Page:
The owner seeks to completely change the appearance and character of this demure, classic Norgate house: to double its size, add another story and cut down a handsome healthy tree on the front lawn to accommodate a massive new driveway for three cars. This contradicts Village law requiring protection of the architectural integrity of the neighborhood by restricting construction of homes and changes in them to what is "in harmony" with the neighborhood and the site (Section 271-186). The law also mandates the "intent" of the Village code is "to protect the tree canopy for current and future generations" (Section 186-1). The application lacks a mandated "tree warden" report to evaluate the impact of the tree removal on neighboring properties. There is no such requirement for an architectural report. (APPROVED DESPITE OBJECTIONS RAISED)
Application Documents: 160 Redwood Drive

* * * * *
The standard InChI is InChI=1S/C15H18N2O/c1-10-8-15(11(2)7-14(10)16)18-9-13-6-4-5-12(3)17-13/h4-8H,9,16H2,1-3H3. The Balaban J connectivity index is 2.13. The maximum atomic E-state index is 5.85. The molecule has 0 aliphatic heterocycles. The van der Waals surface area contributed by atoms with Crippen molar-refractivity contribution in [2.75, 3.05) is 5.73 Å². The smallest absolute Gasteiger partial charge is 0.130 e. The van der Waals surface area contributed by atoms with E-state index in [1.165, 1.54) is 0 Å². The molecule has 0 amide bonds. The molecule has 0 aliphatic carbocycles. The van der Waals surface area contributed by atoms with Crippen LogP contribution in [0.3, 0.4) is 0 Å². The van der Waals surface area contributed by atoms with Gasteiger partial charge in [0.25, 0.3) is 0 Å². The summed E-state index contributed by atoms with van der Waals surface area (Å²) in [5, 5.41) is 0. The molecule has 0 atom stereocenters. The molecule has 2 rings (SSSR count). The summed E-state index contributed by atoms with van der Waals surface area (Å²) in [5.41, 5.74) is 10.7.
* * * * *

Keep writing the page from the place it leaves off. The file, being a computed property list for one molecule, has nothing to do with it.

A HIGHLY destructive application to cut down EIGHTEEN trees, many of them magnificent healthy soaring trees, simply to expand the footprint of the house and grade massively, it appears. No tree permit application was present in the ARB folder we inspected so the actual "justifications" are not know. But as seen from the photos this proposal will remove an amazing and beautiful collection of trees that the prior owner obviously carefully tended and maintained. The new house is proposed for over 6000 square feet - but it is impossible to specify the change in size as the original dimensions are omitted from the application. It appears to be at least a doubling of the house. As we repeatedly tell the ARB, the trees are homes to wildlife and should be evaluated for their impact on local wildlife as part of the process. Surely these trees provide rich habitat for some local animals. The panoramic photo of the front of the house in the PDF (above) shows trees all along the roofline. It appears that every one of those trees are proposed for removal. In addition to the absence of the tree removal application there is no Tree Warden Report in the file, despite its requirement by the Village code. We have been told a report by the Village independent arborist Tree Health will be submitted by Monday. UPDATE: Blanket approval; approved the destruction of 15 trees, deferred three trees until Zoning Board pool variance proceeding; No neighbors appeared despite our canvass of over ten surrounding homes and conversations with a handful (others received detailed flyer and reference to this page); former home of the Golden family the late mother of which reportedly cherished these trees; the Tree Health (Village consultant) report argued for PRESERVING well over half the trees. In a peculiar twist the Board's attorney fed the resident the 'justification' for the massive flattening of the property -- though prohibited by Village law (Vill. Code section 271-186-A-4: new homes to be in harmony with existing "topography") -- by prompting them to say that they wanted to "play catch" in the backyard.